The Armenian economy remains one of the freest in the former Soviet Union thanks to a “relatively efficient” regulatory framework and limited government spending, according to an annual survey released by two conservative U.S. institutions on Thursday.
“The Wall Street Journal” and the Heritage Foundation think-tank rated 177 countries and territories on four criteria of economic freedom, including the rule of law, the size of government and market openness.
Armenia is 38th in their 2013 Index of Economic Freedom, remaining in the group of “moderately free” economies that also comprises France, Spain and Turkey. This is a slight improvement over its position in last year’s WSJ/Heritage rankings.
“Armenia is ranked 17th among the 43 countries in the Europe region, and its score puts it above the world and regional averages,” concludes the survey. It says the country’s performance has improved over the past year mainly because of “the better management of public spending.”
The WSJ/Heritage report also notes a simplification of business procedures, a relatively light tax burden and a “moderate” non-salary cost of labor. But it also points to continuing serious problems with the rule of law.
“Although Armenia performs relatively well in many categories of economic freedom, stronger foundations are needed in areas like judicial independence and government transparency,” it says. “Despite progress in tackling corruption, particularly within the tax and customs administrations, the close relationships within political and business circles raise concerns about cronyism and undue influence by vested interests.”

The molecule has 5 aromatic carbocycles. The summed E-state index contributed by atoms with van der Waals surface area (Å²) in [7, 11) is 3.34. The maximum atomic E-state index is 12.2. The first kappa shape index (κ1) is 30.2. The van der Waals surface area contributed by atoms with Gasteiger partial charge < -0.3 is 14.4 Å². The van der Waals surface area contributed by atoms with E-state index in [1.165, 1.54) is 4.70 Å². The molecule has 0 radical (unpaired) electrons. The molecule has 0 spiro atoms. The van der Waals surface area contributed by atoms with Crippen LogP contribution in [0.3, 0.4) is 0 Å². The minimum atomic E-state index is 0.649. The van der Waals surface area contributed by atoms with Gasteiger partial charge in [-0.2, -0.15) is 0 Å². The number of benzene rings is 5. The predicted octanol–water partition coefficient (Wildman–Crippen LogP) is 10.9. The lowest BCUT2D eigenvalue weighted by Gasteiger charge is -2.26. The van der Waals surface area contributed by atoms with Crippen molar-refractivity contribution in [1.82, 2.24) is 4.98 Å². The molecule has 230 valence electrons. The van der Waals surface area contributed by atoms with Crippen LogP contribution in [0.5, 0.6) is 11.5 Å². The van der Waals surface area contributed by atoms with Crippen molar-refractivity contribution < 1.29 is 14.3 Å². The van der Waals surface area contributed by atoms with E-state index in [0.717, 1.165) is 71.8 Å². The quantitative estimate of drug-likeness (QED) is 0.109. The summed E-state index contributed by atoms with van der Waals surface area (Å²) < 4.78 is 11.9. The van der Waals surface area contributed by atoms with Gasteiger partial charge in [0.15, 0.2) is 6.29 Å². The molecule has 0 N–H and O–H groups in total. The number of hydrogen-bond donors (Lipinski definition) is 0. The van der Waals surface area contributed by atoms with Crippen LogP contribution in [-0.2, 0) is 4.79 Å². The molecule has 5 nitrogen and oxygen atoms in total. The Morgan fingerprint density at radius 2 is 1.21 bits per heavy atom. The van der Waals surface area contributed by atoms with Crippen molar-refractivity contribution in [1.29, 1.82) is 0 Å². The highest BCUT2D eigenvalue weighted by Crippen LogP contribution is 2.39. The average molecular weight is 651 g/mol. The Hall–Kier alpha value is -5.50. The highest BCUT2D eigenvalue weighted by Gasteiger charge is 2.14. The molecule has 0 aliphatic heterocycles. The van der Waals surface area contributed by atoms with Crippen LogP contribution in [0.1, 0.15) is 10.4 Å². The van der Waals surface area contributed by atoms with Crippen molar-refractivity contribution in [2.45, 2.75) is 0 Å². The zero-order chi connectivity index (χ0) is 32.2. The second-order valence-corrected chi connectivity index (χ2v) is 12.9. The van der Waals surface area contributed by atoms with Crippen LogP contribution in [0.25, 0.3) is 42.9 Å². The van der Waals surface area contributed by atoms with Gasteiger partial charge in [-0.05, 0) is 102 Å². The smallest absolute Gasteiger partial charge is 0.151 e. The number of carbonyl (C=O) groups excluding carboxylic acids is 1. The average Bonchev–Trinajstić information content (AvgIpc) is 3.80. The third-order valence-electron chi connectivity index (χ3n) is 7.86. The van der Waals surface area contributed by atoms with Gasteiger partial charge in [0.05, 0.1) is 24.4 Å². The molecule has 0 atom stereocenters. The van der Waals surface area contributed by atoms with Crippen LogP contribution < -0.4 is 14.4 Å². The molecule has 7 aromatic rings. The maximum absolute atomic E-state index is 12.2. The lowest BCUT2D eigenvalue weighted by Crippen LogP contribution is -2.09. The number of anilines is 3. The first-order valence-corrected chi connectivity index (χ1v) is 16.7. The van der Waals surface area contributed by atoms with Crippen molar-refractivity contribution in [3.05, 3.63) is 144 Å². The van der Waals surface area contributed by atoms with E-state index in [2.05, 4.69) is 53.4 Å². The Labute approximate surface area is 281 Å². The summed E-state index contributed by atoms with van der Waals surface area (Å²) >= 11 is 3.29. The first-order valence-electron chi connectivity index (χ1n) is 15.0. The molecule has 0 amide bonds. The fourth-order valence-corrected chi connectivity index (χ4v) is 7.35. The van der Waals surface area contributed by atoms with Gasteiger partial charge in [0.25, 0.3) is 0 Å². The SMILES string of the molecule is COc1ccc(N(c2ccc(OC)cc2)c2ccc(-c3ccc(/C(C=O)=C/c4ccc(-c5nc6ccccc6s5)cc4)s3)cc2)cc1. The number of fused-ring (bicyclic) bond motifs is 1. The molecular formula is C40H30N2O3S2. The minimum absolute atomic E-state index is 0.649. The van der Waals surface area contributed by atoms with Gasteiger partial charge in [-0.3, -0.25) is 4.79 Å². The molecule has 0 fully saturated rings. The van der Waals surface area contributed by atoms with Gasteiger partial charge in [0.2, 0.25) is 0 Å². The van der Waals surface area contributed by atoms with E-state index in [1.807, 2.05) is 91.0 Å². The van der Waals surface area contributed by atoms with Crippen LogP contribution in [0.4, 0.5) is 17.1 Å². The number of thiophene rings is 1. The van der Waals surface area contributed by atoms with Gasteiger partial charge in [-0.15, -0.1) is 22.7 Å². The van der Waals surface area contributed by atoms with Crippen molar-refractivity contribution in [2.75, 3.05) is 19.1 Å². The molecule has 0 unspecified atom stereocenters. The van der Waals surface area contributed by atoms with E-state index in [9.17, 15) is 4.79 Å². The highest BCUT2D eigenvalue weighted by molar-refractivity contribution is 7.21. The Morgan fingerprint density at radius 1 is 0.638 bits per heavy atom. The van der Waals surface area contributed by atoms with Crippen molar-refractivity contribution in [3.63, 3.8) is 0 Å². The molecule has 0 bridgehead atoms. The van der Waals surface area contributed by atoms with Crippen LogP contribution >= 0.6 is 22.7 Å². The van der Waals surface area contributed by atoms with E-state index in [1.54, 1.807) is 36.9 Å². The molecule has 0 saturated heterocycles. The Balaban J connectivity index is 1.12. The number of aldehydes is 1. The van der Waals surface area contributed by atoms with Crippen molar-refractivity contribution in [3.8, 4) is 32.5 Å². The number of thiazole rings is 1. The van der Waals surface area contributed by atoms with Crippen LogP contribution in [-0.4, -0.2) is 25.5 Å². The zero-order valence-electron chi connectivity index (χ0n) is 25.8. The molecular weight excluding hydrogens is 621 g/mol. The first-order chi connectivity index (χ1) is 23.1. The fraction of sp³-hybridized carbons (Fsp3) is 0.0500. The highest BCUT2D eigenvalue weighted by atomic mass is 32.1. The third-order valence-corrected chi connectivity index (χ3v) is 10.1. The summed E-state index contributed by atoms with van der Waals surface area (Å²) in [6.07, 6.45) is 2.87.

Accordingly, there was no improvement in Armenia’s position in the survey’s Rule of Law category.
Still, Prime Minister Tigran Sarkisian portrayed the survey as further proof of the Armenian government’s sound economic policies as he chaired a weekly cabinet meeting in Yerevan. “This is one of the most important indexes at the center of investors’ attention, and naturally our improved position in this index will have a significance impact,” he said.
Vahagn Khachatrian, an economist representing the opposition Armenian National Congress (HAK), dismissed this statement, saying that the global survey noted only “technical improvements” that have little bearing on economic conditions in the country.
“The prime minister did not mention the most important parts of the report … As long as there is no independent judiciary and a lot of corruption we won’t feel the effects of economic freedom,” Khachatrian told RFE/RL’s Armenian service (Azatutyun.am).
Sarkisian likewise claimed credit when the World Bank reported a further improvement of Armenia’s problematic business environment in an annual global report released last October. Armenia placed 32nd in the bank’s latest Doing Business rankings, up from 50th place it occupied in 2011.